Republicans viewed Maloney’s amendment as a “poison pill.” Adoption of Maloney’s amendment would have transformed the entire VA bill into something Republicans couldn’t support. The GOP didn’t want to fail at funding programs for veterans. So, Republican leaders unearthed just enough opposition to defeat Maloney’s plan. The House then approved the entire bill, sans the Maloney amendment.

Maloney’s amendment returned on another spending bill for energy and water programs a few weeks ago. This time, the House adopted Maloney’s amendment. But approval of the Maloney amendment sufficiently soiled the bill for lawmakers. The House defeated the entire energy and water measure.

After that, House Speaker Rep. Paul Ryan, R-Wis., and other GOP leaders began locking down bills to bar the House from considering certain amendments like Maloney’s.

Maloney cited Orlando when he made his case for the House Rules Committee to permit a debate on his amendment as a part of a Pentagon funding bill.

“Speaker Ryan rigged the vote. Rigged the bill. He then changed the rules to rig the process to protect discrimination even in the aftermath of Orlando,” Maloney claimed. “They should be ashamed.”

Congressional Democrats also knew what would happen as soon as lawmakers trotted back to Washington after the attack. They suspected the House would conduct a moment of silence to commemorate the attack. Some Democrats walked out.

Assistant House Minority Leader Jim Clyburn, D-S.C., hectored Ryan at the end of the 16-second pause for not debating gun bills. Ryan ruled Clyburn out of order as Democrats chanted “Shame! Shame!” and “No leadership.”

Meanwhile, the House Homeland Security Committee quickly began crafting legislation to fight terrorism. The House and Senate requested special briefings by Homeland Security Secretary Jeh Johnson and FBI Director James Comey to loop in all lawmakers about what went down in Orlando.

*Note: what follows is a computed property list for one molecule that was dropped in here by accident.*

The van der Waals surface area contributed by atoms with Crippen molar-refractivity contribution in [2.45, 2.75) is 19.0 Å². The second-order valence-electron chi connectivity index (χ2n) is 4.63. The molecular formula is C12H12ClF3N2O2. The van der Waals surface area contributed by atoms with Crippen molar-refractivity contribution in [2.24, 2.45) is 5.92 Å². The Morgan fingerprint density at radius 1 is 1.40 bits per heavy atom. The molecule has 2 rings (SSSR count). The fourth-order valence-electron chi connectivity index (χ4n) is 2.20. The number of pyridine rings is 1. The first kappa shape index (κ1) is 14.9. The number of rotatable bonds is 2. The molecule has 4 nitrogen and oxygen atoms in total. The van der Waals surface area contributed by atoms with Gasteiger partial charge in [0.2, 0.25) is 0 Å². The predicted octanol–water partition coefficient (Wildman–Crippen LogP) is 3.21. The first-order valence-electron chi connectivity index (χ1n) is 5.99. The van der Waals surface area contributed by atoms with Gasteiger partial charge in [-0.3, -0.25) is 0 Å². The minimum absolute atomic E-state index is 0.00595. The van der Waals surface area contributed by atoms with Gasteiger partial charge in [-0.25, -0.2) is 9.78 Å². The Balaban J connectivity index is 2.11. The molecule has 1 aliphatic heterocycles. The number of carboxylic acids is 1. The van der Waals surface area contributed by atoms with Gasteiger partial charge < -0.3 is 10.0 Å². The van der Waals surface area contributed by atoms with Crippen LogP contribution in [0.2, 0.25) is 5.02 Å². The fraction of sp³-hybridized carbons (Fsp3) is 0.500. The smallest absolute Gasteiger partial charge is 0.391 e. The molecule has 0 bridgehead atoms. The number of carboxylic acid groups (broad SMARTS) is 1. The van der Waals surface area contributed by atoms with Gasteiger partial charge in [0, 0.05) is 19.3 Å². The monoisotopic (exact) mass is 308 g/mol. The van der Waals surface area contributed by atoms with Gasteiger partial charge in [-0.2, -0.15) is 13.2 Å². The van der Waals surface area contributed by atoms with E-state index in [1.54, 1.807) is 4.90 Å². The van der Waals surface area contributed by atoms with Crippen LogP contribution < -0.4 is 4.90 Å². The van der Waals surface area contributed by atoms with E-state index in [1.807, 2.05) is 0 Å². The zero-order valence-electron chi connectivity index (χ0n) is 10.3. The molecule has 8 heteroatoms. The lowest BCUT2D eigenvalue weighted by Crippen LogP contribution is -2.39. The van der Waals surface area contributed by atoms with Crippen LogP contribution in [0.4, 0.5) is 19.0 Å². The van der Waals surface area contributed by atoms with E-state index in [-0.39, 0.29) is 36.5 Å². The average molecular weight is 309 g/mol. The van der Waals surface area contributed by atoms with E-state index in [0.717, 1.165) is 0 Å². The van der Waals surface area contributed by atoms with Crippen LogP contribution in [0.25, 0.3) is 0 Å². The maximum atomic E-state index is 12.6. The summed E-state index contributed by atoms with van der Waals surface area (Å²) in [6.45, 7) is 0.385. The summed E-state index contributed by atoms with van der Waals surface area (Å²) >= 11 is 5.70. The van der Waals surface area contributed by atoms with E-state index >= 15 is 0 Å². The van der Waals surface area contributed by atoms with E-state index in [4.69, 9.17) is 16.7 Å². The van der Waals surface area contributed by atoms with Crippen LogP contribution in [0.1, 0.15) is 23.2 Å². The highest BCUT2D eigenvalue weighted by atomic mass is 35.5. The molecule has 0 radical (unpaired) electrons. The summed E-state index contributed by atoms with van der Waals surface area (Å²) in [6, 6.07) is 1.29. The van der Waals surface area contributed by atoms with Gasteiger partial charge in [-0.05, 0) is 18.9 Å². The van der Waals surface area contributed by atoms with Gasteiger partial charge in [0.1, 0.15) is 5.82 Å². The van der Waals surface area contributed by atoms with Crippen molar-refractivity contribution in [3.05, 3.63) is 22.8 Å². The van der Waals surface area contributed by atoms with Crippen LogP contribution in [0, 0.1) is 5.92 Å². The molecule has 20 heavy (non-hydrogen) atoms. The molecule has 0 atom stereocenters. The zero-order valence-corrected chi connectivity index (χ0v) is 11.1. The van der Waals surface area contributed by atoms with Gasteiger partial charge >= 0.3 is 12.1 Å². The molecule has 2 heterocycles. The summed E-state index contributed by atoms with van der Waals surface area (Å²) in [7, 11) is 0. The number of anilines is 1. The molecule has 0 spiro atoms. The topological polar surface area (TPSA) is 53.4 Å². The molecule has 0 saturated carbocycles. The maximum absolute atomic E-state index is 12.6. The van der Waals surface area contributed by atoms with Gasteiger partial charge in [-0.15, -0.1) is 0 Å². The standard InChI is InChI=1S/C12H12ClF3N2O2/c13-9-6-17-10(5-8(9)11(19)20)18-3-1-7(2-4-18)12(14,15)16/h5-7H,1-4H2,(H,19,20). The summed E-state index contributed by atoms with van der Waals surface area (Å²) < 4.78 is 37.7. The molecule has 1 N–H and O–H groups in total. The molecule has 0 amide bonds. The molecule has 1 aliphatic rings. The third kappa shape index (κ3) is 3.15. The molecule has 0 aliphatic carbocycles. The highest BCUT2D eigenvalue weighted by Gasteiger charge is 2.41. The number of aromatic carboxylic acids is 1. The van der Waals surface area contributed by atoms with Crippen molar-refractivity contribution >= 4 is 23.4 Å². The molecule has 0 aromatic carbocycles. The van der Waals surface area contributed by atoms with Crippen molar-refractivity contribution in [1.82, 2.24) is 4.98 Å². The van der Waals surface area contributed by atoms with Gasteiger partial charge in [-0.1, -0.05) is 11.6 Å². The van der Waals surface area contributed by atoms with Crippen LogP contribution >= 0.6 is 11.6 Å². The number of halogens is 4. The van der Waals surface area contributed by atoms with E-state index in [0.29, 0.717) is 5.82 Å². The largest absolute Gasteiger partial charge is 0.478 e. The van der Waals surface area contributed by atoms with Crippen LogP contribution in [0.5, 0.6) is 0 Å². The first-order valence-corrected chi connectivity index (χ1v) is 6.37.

But whether this is about radicalized Islam or terrorism or homophobia or just gun, Democrats appear to have successfully leveraged congressional debate into a discussion about firearms.

Sen. Chris Murphy, D-Conn., is responsible for that after conducting his 14 hour and 50 minute talk-a-thon about guns Wednesday and Thursday.

Murphy’s effort helped Senate Minority Leader Harry Reid, D-Nevada, secure an agreement with Senate Majority Leader Mitch McConnell, R-Ky., to conduct a series of procedural votes late Monday on guns: two amendments from Republicans and two from Democrats.

Each amendment needs 60 votes to skip to a final vote, which needs only a simple majority for passage.

One of the amendments is a plan by Sen. Dianne Feinstein, D-Calif., to bar prospective terrorists already listed on a no-fly list from acquiring weapons.

Democrats are more than happy to put vulnerable Republican senators facing reelection on the record on firearms -- again.

They hope voters will eye how Sens. Mark Kirk, Illinois; Rob Portman, Ohio; Kelly Ayotte, New Hampshire; Roy Blunt, Missouri;  Ron Johnson, Wisconsin; Pat Toomey, Pennsylvania, and Richard Burr, North Carolina, vote Monday.

But after the deadly San Bernardino terror attack late last year, Feinstein’s plan mustered only 45 yeas in a similar roll call vote.

Still, Democrats want to document those votes and potentially deploy the results against those endangered GOP incumbents in November.

It’s likely that Republicans will also try to engineer votes in the coming days on anti-terrorism provisions. No lawmaker of either party wants to be seen as doing “nothing” after Orlando.

Sixty votes is almost always the magic number to advance items in the Senate. In the spring of 2013, nearly every gun amendment to respond to the Sand Hook attack failed. That’s because Reid and McConnell forged a pact requiring 60 votes for adoption.

Democrats didn’t want the GOP’s “pro” gun amendments passing any more than Republicans were willing to accept the Democrats’ “con” gun amendments.

By forcing Senate votes, Democrats converted guns into the “800-pound gorilla” of the Orlando shooting. But other 800-pound gorillas remain over terrorism, homophobia, Islam, ISIL … .

It’s like the zoo tragedy in Cincinnati. Everyone sprints to the reasons they think things went wrong. And the same is true with Orlando.